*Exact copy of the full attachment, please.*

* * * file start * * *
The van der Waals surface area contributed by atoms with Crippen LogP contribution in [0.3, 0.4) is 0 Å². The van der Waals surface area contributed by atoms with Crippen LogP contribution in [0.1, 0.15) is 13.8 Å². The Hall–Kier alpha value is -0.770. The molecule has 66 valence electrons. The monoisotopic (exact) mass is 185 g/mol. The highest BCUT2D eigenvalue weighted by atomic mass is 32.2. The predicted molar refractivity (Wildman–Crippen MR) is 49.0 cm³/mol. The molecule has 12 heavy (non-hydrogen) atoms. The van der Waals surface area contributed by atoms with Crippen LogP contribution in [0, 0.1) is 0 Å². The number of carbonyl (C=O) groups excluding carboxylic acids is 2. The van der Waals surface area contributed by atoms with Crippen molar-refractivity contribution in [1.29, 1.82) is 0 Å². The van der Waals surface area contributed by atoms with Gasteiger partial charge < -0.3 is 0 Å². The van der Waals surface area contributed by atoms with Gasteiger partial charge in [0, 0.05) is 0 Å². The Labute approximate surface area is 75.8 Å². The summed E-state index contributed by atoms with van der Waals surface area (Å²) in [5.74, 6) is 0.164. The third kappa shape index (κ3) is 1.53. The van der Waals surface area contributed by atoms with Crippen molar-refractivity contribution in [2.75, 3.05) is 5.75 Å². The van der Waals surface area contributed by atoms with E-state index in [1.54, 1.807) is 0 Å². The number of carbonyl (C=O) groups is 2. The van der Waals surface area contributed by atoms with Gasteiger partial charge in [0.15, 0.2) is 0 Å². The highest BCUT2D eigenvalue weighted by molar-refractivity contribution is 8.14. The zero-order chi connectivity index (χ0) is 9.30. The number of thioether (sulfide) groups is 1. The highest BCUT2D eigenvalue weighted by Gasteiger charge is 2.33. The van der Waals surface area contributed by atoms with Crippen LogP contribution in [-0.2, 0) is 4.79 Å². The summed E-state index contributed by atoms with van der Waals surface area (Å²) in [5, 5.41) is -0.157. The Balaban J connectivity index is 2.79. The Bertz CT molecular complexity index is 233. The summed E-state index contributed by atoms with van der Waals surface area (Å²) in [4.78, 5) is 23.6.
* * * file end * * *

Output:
The van der Waals surface area contributed by atoms with Crippen LogP contribution in [0.3, 0.4) is 0 Å². The van der Waals surface area contributed by atoms with Crippen LogP contribution in [0.1, 0.15) is 13.8 Å². The Hall–Kier alpha value is -0.770. The molecule has 66 valence electrons. The monoisotopic (exact) mass is 185 g/mol. The highest BCUT2D eigenvalue weighted by atomic mass is 32.2. The predicted molar refractivity (Wildman–Crippen MR) is 49.0 cm³/mol. The molecule has 12 heavy (non-hydrogen) atoms. The van der Waals surface area contributed by atoms with Crippen LogP contribution in [0, 0.1) is 0 Å². The number of carbonyl (C=O) groups excluding carboxylic acids is 2. The van der Waals surface area contributed by atoms with Crippen molar-refractivity contribution in [1.29, 1.82) is 0 Å². The van der Waals surface area contributed by atoms with Gasteiger partial charge < -0.3 is 0 Å². The van der Waals surface area contributed by atoms with Gasteiger partial charge in [0, 0.05) is 0 Å². The Labute approximate surface area is 75.8 Å². The summed E-state index contributed by atoms with van der Waals surface area (Å²) in [5.74, 6) is 0.164. The third kappa shape index (κ3) is 1.53. The van der Waals surface area contributed by atoms with Crippen molar-refractivity contribution in [2.75, 3.05) is 5.75 Å². The van der Waals surface area contributed by atoms with E-state index in [1.54, 1.807) is 0 Å². The number of carbonyl (C=O) groups is 2. The van der Waals surface area contributed by atoms with Gasteiger partial charge in [0.15, 0.2) is 0 Å². The highest BCUT2D eigenvalue weighted by molar-refractivity contribution is 8.14. The zero-order chi connectivity index (χ0) is 9.30. The number of thioether (sulfide) groups is 1. The highest BCUT2D eigenvalue weighted by Gasteiger charge is 2.33. The van der Waals surface area contributed by atoms with Crippen LogP contribution in [-0.2, 0) is 4.79 Å². The summed E-state index contributed by atoms with van der Waals surface area (Å²) in [5, 5.41) is -0.157. The Balaban J connectivity index is 2.79. The Bertz CT molecular complexity index is 233. The summed E-state index contributed by atoms with van der Waals surface area (Å²) in [4.78, 5) is 23.6.